9 No Ranch Dressing Italy
I always miss three things while traveling abroad: ice, free bathrooms, and good service. Something I never fully appreciated as an American was the excellent service of our restaurants, wait staff, and wine servers. In most European countries, you get your food or wine how they make it—and even if you want to, they will not let you alter it. This fact became very apparent the first time I tried to order ranch dressing to accompany my calzone.
CiCi and I had made our way from Vienna, Austria to Siena, Italy in an overnight train. Thankfully, there were no boisterous Aussies fuming up the place. However, the overnight train did not guard against domino-playing Russians smacking the square bones on their service tops. Nonetheless, the train car was still a step up from the Cheap Cheap Homestay, and well worth the time saved.
Italy, or Tuscany at least, was much slower paced than Eastern Europe had been. Everyone walked slower, talked slower, and got your food slower. When we arrived in town around 11:00 a.m., we were famished from lack of edible train food. Luckily, the small town of Sienna had a smorgasbord of fine Italian cuisine (and wine). We started at a gelato-pizza joint and ordered two calzones full of cheese, spinach, and sundried tomatoes. Fooled by the Prada and Louis Vuitton stores which were peppered throughout Sienna’s cobblestone streets, I thought we were in a civilized place. That, and I saw a bottle of creamy-looking goodness that resembled ranch dressing.
Delusions in place, I loudly asked the waiter for some of the white sauce using flamboyant hand gestures. I substituted my lack of ability to speak Italian with my ability to scream, “Can I please get some RANCH DRESSING?” Silence ensued. The waiter stared at me in disbelief and disgust as he finally replied, “No.”
Unfettered, I tried again, pointing to the bottle of white creamy sauce. “RANCH? Can I have? Por Favore?” Again, he reacted shortly. “It is not possible.” Oh no! I thought, he hit me with “it is not possible,” the worst fate of any foreigner traveling through Europe. Once a European utters the words, “It is not possible” it is the Monopoly game equivalent of “Go to jail. Do not pass go. Do not collect $200.” You request has been DENIED. Confused, I looked over at CiCi, who was half way through her calzone, and laughing at me through a full mouth of cheese.
“What was that all about?” I asked her. All I wanted was some of the sauce that was sitting right in front of the guy. “It is not possible,” she chuckled and swallowed. “Why not?” I asked. CiCi carefully explained to me that Italians take great pride in both their food and wine. Even the calzone was made with care, and intended to be enjoyed how they prepared it, not how I wanted it. That, and I was asking for tartar sauce the entire time, a combination which apparently grossed out our waiter. As it turns out, Ranch dressing doesn’t exist anywhere but the good ‘ol U.S. of A.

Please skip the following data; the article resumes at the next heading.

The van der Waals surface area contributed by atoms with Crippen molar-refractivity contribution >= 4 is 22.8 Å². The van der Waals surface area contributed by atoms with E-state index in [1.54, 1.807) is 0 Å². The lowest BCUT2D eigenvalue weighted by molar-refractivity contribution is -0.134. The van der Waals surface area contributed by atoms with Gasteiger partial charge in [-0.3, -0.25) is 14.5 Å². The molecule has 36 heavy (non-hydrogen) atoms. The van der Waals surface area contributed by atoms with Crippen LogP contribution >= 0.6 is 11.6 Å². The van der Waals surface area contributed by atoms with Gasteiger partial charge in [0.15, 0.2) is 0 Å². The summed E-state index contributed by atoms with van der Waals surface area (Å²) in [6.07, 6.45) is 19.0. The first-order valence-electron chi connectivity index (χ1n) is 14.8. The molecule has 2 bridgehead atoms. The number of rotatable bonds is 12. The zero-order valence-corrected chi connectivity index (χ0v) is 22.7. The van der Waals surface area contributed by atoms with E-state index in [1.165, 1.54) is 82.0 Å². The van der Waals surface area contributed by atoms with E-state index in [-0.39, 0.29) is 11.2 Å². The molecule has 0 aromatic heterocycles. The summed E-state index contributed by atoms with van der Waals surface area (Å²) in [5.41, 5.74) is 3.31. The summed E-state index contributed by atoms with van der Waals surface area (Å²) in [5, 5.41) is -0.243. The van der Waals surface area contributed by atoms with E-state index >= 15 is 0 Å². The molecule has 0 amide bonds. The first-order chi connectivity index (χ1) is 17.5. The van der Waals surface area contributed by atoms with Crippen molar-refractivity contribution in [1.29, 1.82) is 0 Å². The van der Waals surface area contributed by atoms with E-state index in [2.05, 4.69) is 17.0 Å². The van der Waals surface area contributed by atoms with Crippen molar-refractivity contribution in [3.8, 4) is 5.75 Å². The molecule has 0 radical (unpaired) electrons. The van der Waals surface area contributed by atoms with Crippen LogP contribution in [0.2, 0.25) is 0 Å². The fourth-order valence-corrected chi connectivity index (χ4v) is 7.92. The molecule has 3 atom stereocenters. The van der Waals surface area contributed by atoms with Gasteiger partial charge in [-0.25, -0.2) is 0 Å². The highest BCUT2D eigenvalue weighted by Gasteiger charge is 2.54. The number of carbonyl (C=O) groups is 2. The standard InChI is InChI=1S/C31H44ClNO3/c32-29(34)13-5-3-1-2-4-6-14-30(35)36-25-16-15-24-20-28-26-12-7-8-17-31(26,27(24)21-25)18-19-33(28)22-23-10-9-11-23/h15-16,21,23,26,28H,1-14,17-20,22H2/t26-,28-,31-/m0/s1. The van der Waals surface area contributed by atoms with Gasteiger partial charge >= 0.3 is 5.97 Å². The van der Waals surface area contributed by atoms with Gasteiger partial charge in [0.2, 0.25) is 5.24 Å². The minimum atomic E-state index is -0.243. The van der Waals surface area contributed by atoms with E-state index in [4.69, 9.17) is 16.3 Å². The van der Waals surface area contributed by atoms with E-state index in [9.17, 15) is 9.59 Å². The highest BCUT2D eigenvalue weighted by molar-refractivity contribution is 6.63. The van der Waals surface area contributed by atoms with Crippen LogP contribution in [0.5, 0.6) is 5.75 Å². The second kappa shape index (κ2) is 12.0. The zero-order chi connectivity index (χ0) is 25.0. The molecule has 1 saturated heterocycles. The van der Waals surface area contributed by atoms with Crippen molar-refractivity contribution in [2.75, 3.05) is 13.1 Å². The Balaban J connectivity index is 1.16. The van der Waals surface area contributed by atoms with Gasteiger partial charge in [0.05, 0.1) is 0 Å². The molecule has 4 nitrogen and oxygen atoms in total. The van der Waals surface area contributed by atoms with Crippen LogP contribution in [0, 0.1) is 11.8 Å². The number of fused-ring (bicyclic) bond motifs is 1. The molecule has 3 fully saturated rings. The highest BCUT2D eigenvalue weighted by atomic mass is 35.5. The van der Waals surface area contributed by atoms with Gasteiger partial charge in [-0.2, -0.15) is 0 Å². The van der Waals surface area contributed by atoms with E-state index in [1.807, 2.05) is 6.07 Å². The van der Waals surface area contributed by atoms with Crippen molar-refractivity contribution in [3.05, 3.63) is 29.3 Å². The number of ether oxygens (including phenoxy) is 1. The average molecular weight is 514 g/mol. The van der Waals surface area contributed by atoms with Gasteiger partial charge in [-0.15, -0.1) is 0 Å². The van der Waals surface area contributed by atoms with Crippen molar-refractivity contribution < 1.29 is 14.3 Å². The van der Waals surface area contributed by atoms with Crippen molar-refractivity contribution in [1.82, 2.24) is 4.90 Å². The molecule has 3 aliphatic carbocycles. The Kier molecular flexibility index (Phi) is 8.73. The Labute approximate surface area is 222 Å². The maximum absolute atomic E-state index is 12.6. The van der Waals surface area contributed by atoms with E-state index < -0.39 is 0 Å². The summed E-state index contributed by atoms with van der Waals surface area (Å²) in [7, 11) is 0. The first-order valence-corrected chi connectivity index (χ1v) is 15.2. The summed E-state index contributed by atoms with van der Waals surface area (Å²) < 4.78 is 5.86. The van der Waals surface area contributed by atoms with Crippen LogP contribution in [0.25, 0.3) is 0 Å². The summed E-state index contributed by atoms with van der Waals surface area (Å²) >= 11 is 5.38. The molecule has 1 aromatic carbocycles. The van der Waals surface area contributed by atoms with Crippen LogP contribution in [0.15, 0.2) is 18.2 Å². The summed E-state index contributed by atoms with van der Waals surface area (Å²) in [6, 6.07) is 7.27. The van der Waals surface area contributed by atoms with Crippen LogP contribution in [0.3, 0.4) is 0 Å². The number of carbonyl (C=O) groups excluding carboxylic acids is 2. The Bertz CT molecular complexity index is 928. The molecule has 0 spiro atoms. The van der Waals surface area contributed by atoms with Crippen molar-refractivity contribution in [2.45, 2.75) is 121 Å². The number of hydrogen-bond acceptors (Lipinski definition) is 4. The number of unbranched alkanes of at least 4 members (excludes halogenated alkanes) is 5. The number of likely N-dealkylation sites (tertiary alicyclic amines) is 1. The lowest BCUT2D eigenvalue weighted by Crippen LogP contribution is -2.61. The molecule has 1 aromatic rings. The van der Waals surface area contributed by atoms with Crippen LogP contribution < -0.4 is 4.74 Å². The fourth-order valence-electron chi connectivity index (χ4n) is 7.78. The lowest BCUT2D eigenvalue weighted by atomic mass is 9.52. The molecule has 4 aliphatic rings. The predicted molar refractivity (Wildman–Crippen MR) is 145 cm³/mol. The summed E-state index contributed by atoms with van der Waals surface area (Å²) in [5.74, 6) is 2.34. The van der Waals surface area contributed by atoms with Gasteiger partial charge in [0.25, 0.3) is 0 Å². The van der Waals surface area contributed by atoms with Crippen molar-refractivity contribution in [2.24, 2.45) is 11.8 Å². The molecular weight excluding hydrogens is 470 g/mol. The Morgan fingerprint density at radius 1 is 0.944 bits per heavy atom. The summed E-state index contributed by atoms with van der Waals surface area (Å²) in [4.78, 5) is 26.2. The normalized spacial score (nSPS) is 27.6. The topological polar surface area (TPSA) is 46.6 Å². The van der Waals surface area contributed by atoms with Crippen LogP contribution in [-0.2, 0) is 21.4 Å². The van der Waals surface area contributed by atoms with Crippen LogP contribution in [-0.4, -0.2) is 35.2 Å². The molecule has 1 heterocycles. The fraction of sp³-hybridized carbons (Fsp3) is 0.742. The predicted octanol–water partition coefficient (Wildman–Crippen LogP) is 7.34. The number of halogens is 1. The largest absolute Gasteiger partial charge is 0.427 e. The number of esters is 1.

After lunch, we decided to scope the town and hunt for lodging. Sienna was like a medieval nights dream. The clay-stone buildings and quaint pathways decorated with colorful awnings were all situated in a semi-circle e around the town square. The town square was centered around a majestic grandfather clock that towered over the village. The fan-shaped pavilion was open for children, performers and picnickers.
We meandered around for a bit, popping in and out of stores. Whenever CiCi and I did any kind shopping, we had an unspoken rule: For every two stores we hit, we must stop at a bar for at least one glass of wine. By the end of the day, the ratio changes, and eventually the stores close, leaving us with just the wine and bars. This day was no different.
From time to time, we stopped into a hotel to ask about lodging. Everyone looked at us like they had been booked for months, and gave us the death line, “It is not possible.” We had just about resolved to sleep in the town square, as we were finishing up a bottle of “table wine” Chianti at a candle-lit wine bar. The old lady serving us had warmed up to the fact that we were loud Americans, willing to buy a lot of wine, and let us in on the reason we were having the lodging dilemma.
The Palio of Siena festival was in town. This is Siena’s famous annual horse races that end in the beautiful town square. I had mixed emotions: excited, because festival meant experience, and I loved a new experience. Alternatively, I was frustrated, because finding a place to sleep was going to be impossible. We thanked the old lady, and asked where we should inquire next. She looked up, evaluating whether we were worthy of her advise. Then, she nodded in approval, and said, “Me Brot, he has a vineyard outside the city walls. You want wine, right?” Yes! We wanted wine, but more importantly, we wanted someone who wasn’t a Wine Blonde to teach us about Italian wines.